I will never forget my first quarter teaching group theory, when the final exam was so off from its key that everyone failed. (Especially since they ALL got the last ten questions wrong by not writing any answers at all… because the exam didn’t ask anything… even though the key answered the questions it hadn’t asked.) I ended up correcting the exams myself — for each of the fifty students in my class — and most of them passed.
Two years in, my amazing dean gave me the freedom to fix the curriculum to work for the students instead of against them (you know, like most schools do). Things ran much more smoothly after that. Still,the official policy was to follow that unfollowable curriculum to a “T”. I have NO idea how teachers at other campuses did it without themselves and their students going insane.
I do know one thing, though: crazy or not, we knew exactly which students would be joining us on that train in each and every class, because…
3) You Lived and Died on Attendance
QUICK! Guess what instructor paperwork mattered the most to corporate?
Homework corrections and notes for the students’ benefit? Nah.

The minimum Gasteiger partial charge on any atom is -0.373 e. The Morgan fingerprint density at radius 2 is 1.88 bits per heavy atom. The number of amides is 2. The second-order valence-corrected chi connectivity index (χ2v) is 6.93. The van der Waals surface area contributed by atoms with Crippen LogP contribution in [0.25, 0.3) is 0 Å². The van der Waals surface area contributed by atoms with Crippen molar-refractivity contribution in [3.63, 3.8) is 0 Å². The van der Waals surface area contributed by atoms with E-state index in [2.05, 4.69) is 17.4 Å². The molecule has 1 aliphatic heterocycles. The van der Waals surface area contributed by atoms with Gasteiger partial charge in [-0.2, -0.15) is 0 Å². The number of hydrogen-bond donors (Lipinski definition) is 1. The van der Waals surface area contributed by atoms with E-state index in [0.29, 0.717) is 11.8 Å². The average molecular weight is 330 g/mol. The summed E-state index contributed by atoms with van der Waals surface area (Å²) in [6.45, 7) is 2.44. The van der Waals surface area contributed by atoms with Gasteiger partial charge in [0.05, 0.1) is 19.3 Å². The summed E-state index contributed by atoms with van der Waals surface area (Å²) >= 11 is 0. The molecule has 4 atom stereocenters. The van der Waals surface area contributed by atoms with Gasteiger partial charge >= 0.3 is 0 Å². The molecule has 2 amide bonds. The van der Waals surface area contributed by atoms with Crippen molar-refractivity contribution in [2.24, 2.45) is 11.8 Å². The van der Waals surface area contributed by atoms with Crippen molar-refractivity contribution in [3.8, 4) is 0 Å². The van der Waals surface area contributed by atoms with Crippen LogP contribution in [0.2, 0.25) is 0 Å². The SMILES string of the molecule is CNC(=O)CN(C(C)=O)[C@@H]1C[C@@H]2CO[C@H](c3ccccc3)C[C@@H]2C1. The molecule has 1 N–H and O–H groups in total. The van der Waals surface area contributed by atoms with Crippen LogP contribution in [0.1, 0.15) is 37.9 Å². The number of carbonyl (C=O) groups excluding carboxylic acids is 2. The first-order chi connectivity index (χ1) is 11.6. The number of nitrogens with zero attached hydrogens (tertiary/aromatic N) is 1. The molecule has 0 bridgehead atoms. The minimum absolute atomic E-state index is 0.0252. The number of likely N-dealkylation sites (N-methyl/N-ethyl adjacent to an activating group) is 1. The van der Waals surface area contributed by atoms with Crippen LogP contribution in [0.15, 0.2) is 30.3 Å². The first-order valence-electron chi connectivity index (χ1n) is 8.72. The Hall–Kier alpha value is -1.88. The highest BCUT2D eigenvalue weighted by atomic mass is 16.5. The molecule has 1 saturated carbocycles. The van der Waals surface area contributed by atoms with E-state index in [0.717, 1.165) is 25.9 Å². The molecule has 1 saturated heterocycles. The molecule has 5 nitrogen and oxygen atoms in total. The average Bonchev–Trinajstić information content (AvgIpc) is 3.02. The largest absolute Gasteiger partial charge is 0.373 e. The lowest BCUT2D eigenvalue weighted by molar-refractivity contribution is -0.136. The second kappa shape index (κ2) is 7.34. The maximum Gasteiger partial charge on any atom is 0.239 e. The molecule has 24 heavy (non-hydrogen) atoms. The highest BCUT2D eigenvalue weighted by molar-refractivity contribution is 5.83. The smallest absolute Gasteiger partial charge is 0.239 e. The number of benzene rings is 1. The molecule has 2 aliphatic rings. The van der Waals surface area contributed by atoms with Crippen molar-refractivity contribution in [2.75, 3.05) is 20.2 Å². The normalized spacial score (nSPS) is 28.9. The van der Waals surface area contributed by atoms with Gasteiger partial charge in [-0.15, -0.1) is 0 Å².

Dingdingding! We have a winner!
Every once in a while I would forget to input the attendance during class because, well, I was kind of distracted by the whole teaching thing. (Weird, I know.) Every time this happened, I’d get an email first thing in the morning from my dean, asking me to get to it asap. He was always very laid back — way more than I would have been in his position — but I could read the urgency in every one of those emails like it was written in the simple words themselves. ATTENDANCE HAD TO BE INPUTTED ASAP.
We had meetings about how to raise our attendance practices. I kept detailed attendance records — double copied — both digitally and on paper. If a student was absent, we had to take their information to the front desk before the end of the first hour of class so that the receptionist could call them and see why they weren’t there. (Some instructors chose to do this calling themselves; I’ve always hated talking on the phone myself.) Emails had to be sent. Forms had to be filled out. Records had to be noted.
Every. Time. One. Student. Was. Absent.